He received a scholarship to study in London's Imperial College.
But Nur Fitri Azmeer Nordin was sentenced to five years' jail in Britain in 2015, for possessing more than 30,000 child-porn images and videos.
He served a reduced sentence of nine months before he was extradited to Malaysia.
He is now pursuing a PhD at Universiti Kebangsaan Malaysia (UKM), a development which has riled Malaysian actress Tiz Zaqyah, reported the Malay Mail.
In a post that has gone viral, she expressed her discontent over what she perceived as soft treatment of sex offenders.
But she noted that many people are only too happy and quick to bash female artists over matters such as their fashion choices.
The actress, known for speaking her mind, previously slammed an artists' association for not doing enough to protect their rights.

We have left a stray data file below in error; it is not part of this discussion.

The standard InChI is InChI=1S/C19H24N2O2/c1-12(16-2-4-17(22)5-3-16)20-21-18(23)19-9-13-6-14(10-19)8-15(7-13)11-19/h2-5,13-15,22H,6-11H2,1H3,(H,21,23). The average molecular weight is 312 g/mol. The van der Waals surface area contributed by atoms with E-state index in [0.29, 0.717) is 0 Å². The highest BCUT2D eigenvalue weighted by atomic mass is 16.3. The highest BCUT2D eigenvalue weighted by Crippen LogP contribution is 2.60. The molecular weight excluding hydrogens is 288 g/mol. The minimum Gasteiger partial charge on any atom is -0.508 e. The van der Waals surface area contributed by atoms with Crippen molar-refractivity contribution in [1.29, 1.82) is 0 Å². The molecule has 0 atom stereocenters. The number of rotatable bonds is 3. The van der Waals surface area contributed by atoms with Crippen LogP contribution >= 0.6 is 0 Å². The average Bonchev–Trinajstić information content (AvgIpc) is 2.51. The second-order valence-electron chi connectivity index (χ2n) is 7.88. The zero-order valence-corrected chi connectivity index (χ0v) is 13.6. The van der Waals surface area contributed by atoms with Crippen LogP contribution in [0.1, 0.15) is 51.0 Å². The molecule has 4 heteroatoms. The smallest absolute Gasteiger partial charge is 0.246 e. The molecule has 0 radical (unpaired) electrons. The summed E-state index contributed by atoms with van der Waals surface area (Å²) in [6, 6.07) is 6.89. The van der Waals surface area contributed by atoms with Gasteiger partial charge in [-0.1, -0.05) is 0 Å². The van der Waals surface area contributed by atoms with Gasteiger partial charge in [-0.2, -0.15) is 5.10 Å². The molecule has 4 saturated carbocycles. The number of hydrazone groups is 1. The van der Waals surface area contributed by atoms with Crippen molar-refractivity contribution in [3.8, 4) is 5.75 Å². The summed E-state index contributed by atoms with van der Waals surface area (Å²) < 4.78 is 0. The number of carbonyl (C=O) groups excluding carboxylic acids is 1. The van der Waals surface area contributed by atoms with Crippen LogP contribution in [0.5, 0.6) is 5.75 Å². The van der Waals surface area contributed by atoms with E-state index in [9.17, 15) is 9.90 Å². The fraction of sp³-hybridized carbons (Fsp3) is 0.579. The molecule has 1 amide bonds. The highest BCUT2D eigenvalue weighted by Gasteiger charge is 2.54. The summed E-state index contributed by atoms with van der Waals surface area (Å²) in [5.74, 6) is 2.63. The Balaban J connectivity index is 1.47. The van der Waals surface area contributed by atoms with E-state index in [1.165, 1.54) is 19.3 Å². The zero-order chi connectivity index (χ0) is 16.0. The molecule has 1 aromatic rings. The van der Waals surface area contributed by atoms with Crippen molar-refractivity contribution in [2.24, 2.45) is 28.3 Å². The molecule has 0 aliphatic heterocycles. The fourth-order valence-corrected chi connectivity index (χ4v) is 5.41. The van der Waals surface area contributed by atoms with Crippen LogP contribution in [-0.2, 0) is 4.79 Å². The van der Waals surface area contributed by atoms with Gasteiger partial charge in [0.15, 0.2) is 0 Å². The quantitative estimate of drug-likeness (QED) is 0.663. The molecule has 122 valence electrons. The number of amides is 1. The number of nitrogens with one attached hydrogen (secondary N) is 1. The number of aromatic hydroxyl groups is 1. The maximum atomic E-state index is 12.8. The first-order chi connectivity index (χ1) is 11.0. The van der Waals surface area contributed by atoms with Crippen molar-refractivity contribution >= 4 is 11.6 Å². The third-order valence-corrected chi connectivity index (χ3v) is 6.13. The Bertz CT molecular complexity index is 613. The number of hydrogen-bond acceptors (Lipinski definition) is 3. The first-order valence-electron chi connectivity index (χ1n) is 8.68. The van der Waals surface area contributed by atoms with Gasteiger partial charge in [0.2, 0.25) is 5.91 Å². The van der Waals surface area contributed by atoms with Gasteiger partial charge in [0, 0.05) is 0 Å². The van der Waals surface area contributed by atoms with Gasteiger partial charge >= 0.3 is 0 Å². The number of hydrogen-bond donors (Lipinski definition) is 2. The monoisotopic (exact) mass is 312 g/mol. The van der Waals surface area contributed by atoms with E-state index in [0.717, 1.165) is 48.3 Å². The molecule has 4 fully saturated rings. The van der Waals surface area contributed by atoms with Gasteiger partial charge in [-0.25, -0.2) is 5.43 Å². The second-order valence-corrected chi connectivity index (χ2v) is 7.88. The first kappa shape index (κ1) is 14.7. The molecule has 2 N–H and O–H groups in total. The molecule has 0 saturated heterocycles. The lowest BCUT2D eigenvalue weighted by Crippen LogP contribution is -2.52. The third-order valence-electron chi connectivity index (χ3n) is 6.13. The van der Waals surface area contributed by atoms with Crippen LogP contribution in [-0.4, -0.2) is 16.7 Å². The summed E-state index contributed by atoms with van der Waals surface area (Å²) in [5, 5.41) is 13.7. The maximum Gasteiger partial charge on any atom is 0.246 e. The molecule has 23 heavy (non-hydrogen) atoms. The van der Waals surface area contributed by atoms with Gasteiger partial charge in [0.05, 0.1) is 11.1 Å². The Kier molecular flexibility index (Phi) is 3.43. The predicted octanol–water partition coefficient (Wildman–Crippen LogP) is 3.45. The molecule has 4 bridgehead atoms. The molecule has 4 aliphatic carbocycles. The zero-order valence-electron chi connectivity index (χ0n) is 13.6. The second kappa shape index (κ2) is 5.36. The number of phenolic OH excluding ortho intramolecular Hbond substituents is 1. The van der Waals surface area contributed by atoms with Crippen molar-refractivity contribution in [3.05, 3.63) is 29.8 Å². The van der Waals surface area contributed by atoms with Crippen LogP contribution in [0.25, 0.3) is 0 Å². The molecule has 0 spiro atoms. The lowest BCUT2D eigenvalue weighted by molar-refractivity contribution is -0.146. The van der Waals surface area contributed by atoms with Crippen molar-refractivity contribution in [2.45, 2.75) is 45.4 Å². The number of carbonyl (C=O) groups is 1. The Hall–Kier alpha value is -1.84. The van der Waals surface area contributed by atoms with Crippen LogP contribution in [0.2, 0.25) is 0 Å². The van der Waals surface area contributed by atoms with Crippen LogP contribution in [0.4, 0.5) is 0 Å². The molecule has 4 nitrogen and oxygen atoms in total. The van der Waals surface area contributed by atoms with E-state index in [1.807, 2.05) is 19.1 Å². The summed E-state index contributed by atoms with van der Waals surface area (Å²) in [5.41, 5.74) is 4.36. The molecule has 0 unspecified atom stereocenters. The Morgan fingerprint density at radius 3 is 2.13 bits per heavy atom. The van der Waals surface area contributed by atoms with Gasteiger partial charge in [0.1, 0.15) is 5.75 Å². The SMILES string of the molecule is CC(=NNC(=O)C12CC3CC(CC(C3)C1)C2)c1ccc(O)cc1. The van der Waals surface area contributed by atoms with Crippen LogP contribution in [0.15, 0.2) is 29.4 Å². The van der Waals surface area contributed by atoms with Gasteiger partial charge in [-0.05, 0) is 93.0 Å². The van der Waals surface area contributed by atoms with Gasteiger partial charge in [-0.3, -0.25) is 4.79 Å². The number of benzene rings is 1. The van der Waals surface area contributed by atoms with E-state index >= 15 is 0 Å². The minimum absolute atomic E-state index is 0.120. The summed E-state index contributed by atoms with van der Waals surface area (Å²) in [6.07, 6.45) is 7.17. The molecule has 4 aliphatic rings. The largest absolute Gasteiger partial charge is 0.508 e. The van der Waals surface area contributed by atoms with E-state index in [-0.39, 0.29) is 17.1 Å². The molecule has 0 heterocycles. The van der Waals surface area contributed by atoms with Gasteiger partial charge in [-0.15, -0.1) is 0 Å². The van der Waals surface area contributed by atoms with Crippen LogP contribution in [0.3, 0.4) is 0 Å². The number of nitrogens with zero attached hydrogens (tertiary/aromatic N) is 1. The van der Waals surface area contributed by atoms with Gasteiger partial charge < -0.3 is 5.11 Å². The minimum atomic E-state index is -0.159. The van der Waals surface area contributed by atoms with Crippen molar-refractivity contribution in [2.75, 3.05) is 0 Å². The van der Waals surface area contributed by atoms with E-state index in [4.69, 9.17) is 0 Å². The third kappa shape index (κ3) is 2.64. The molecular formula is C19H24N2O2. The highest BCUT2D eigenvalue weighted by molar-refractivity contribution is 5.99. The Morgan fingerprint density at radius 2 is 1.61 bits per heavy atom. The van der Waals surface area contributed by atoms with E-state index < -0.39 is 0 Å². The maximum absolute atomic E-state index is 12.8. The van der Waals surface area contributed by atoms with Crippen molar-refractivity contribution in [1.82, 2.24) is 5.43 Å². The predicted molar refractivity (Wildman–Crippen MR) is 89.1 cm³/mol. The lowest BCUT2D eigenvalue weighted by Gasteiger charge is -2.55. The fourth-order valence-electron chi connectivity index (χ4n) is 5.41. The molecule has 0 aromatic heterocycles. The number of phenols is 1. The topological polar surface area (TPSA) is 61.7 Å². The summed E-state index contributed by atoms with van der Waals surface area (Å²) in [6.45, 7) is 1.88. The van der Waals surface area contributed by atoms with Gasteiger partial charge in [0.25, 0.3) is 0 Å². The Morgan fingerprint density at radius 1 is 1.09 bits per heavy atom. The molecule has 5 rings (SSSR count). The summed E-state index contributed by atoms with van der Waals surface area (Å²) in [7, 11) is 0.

UKM, meanwhile, has released a statement saying Nur Fitri was admitted because of his "abilities" and "excellence".
"UKM believes that education can help to transform individuals by giving them a chance to improve themselves to achieve their highest success in life," it added.
The university said it had previously enrolled Nur Fitri as an undergraduate and that it was aware of his criminal record.
While some netizens have said that he deserves a second chance, others, like Tiz, want reassurances.
Child activist Madeleine Yong, commenting on Nur Fitri's case, said the issue of sex offenders, who return to the country after they are convicted abroad, has not been adequately addressed.
"Parents should know what steps the authorities have taken so that they can rest well knowing that their children are safe," the New Straits Times cited her as saying.
Deputy Prime Minister Dr Wan Azizah Wan Ismail said the country's registry of convicted paedophiles will be updated soon.
Currently, records are kept only from 2017.
Referring to Nur Fitri's case, she noted that "he has already served his sentence or part of it… do we want to punish him for life?".
"At the same time, we want to keep our children safe as well, so we need to be balanced."